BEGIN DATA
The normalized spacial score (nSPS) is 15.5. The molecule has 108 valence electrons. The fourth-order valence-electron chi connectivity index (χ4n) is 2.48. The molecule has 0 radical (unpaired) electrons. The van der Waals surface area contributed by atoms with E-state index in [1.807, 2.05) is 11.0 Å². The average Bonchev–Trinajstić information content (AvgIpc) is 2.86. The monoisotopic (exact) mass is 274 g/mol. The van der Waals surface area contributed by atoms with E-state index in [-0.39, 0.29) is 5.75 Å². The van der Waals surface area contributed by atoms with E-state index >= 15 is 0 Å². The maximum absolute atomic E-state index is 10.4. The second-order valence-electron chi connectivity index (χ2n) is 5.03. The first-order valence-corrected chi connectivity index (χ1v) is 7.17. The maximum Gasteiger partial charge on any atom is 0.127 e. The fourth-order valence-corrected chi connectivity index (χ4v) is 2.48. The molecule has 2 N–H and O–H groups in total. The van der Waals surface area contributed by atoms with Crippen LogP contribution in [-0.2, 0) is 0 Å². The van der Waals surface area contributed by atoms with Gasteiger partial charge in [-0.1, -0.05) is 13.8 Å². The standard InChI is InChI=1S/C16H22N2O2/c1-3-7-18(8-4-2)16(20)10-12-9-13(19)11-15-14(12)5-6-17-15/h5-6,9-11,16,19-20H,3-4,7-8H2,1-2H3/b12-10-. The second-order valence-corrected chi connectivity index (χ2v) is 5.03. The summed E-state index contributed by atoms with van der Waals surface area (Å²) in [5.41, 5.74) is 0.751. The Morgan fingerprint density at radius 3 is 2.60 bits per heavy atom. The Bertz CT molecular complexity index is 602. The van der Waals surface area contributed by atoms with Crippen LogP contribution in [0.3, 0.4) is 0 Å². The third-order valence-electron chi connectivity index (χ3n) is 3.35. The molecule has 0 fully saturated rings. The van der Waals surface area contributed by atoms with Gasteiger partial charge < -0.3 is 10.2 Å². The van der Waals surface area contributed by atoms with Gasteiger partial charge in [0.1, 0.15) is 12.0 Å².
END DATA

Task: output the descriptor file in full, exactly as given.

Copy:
The normalized spacial score (nSPS) is 15.5. The molecule has 108 valence electrons. The fourth-order valence-electron chi connectivity index (χ4n) is 2.48. The molecule has 0 radical (unpaired) electrons. The van der Waals surface area contributed by atoms with E-state index in [1.807, 2.05) is 11.0 Å². The average Bonchev–Trinajstić information content (AvgIpc) is 2.86. The monoisotopic (exact) mass is 274 g/mol. The van der Waals surface area contributed by atoms with E-state index in [-0.39, 0.29) is 5.75 Å². The van der Waals surface area contributed by atoms with E-state index >= 15 is 0 Å². The maximum absolute atomic E-state index is 10.4. The second-order valence-electron chi connectivity index (χ2n) is 5.03. The first-order valence-corrected chi connectivity index (χ1v) is 7.17. The maximum Gasteiger partial charge on any atom is 0.127 e. The fourth-order valence-corrected chi connectivity index (χ4v) is 2.48. The molecule has 2 N–H and O–H groups in total. The van der Waals surface area contributed by atoms with Crippen LogP contribution in [-0.2, 0) is 0 Å². The van der Waals surface area contributed by atoms with Gasteiger partial charge in [-0.1, -0.05) is 13.8 Å². The standard InChI is InChI=1S/C16H22N2O2/c1-3-7-18(8-4-2)16(20)10-12-9-13(19)11-15-14(12)5-6-17-15/h5-6,9-11,16,19-20H,3-4,7-8H2,1-2H3/b12-10-. The second-order valence-corrected chi connectivity index (χ2v) is 5.03. The summed E-state index contributed by atoms with van der Waals surface area (Å²) in [5.41, 5.74) is 0.751. The Morgan fingerprint density at radius 3 is 2.60 bits per heavy atom. The Bertz CT molecular complexity index is 602. The van der Waals surface area contributed by atoms with Crippen LogP contribution in [0.3, 0.4) is 0 Å². The third-order valence-electron chi connectivity index (χ3n) is 3.35. The molecule has 0 fully saturated rings. The van der Waals surface area contributed by atoms with Gasteiger partial charge < -0.3 is 10.2 Å². The van der Waals surface area contributed by atoms with Gasteiger partial charge in [0.1, 0.15) is 12.0 Å².